Another 508 units were authorized in DuPage County and 240 in Kenosha County, Wis., he said.

Lake County, Ill., granted permits for 171 units and Lake County, Ind., authorized 153.


The median price of units on the market in first-quarter 2006 approached $400,000, a substantial increase over year-earlier prices, he said.

Huecksteadt and the Chicago division of the Houston-based research firm began tracking condominium contracts and closings in this market more than two years ago. They follow more than 1,000 condominium developments, defined as vertical developments of 10 units or more. About half of those projects are in the city.
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Old May 20th, 2006, 07:33 PM   #88
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Quote:
Originally Posted by spyguy
He said Chicago and Cook County continue to be the dominant locations for condominium starts, with nearly 11,300 units in the year ended March 31.
Clearly, they are million-light years ahead than the rest of entire state of IL. That result in huge economic inequities between Chicago metro and the state. It is quite sad.
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Old May 20th, 2006, 07:35 PM   #89
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Quote:
Originally Posted by Chi_Coruscant
Clearly, they are million-light years ahead than the rest of entire state of IL. That result in huge economic inequities between Chicago metro and the state. It is quite sad.
^ Sad? I'm rather happy about that. Sprawl is what's sad
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Old May 26th, 2006, 07:01 AM   #90
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Aurora- River Street Plaza:

http://www.riverstreetplaza.com/index.html
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Old June 7th, 2006, 05:42 AM   #91
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Chestnut Square
Homewood
4 floors


Weird seeing so much in the Tudor style...
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Old June 7th, 2006, 09:11 AM   #92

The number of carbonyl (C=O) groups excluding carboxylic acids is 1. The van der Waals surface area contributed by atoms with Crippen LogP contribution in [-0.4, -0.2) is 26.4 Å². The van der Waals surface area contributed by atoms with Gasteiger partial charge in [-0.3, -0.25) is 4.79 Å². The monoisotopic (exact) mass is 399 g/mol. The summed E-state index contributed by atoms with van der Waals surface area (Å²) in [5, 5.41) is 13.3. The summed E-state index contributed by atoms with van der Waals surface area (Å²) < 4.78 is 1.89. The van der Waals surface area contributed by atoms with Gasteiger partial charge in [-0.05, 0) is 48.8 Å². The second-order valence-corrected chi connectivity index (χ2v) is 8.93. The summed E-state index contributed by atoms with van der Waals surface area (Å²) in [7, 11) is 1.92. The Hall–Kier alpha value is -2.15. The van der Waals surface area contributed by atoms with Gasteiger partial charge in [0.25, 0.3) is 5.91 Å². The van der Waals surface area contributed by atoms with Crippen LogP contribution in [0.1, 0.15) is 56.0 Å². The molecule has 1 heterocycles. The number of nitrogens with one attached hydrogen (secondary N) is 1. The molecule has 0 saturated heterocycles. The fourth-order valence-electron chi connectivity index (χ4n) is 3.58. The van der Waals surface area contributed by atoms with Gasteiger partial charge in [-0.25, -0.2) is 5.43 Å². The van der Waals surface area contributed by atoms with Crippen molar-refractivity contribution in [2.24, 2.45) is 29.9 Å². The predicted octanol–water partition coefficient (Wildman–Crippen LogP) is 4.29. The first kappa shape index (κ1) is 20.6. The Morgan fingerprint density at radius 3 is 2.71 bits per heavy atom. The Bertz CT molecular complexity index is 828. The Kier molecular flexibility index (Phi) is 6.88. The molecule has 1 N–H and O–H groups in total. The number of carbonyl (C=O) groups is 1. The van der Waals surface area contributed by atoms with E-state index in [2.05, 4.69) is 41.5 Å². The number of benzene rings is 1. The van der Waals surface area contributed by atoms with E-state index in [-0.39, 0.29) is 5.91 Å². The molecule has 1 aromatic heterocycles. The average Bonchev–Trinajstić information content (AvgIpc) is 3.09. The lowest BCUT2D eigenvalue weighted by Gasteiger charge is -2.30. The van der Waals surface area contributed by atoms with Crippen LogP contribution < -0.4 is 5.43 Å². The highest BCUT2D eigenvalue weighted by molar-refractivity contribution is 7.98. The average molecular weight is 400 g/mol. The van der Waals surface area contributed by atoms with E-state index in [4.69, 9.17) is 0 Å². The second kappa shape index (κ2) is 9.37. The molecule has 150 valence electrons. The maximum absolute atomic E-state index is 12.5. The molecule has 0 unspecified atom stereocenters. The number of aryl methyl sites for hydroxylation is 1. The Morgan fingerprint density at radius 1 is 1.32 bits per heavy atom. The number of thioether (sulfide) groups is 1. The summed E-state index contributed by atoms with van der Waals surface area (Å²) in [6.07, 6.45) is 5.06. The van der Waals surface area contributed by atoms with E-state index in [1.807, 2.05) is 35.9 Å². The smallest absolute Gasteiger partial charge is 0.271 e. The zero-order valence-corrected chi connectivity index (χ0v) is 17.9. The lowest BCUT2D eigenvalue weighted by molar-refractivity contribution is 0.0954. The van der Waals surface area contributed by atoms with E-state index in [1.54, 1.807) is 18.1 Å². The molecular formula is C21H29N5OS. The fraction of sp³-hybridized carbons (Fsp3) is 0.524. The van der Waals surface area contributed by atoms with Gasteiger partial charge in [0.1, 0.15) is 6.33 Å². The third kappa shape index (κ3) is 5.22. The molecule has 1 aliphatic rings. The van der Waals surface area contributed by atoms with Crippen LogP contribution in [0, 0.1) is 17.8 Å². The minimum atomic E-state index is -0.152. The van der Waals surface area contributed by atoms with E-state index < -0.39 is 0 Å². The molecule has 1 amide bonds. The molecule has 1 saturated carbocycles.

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Why?

The only new Tudor-style stuff in Chicagoland in the last 60 years was probably some tract house in Palatine. It's nice, in fact, to see that we can still build stuff that feels like the construction of the 1920s.
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Old June 7th, 2006, 04:49 PM   #93
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wow that is a very nice looking development in homewood,
i suppose it must be going up in its downtown, i didnt know that homewood had a downtown, is it an old small town?
there are some german style buildings like that in chicago, though not many,
some around rogers park, i think there is one on clark that is very long
and one that abutts indian boundary park
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Old June 7th, 2006, 06:25 PM   #94
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^You've basically said why I find it weird. It's an uncommon style, especially in 2006.

And yeah it's in Homewood's downtown area. Only pic I found easily:


-----------------------
http://www.cpnonline.com/cpn/article..._id=1002614397

Calamos Embarks on 1.2M Chicago-Area Mixed-Use Project
June 06, 2006
By Dees Stribling, Midwest Correspondent




Chicago-based Calamos Real Estate has unveiled plans for a mixed-use development in west suburban Naperville, Ill., on 31 acres at the interchange of I-88 and Illinois 59. The entire project, called CityGate Center, will ultimately include 1.2 million square feet of space, including office, restaurants and shops, a 140-room hotel and a performing arts center, if completed as planned over the next six years.

Perhaps most notably, in its first phase the project will include a 213,000-square-foot office building featuring floorplates of up to 34,000 square feet and incorporating a various of energy-efficiency design elements to be LEED certified. Whatever the design, any new office building is rare in the East-West Corridor market, or any suburban Chicago market for that matter, because vacancies have been so high and absorption so sluggish most of this decade.

But the fundamentals of the corridor are changing. According to Transwestern Commercial Services, vacancies in the market stand at 17.5 percent, down from the low 20s in recent years, and there was 215,000 square feet of absorption in the first quarter of 2006, a reversal of a recent history of negative absorption.

Daniel J. Slack, president of Calamos, cites renewed demand for office space in the East-West Corridor as the green light for the office portion of CityGate Center. “In particular, business services--attorneys, insurance companies, financial services, that kind of professional--are now seeking space in the corridor,” he told CPN this afternoon. “The corridor is definitely seeing a recovery. In the last two years, business services have represented more than half of the absorption in the market, and we intend to capture some of that growth in CityGate.”

He also pointed out that retail growth has been strong on Illinois 59, following significant household growth in that part of metro Chicago in recent years. CityGate already has a restaurant on site, RIVA, a concept exported to the suburbs from a successful location on Chicago’s Navy Pier. Ground will probably be broken on the office building and retail space later this month.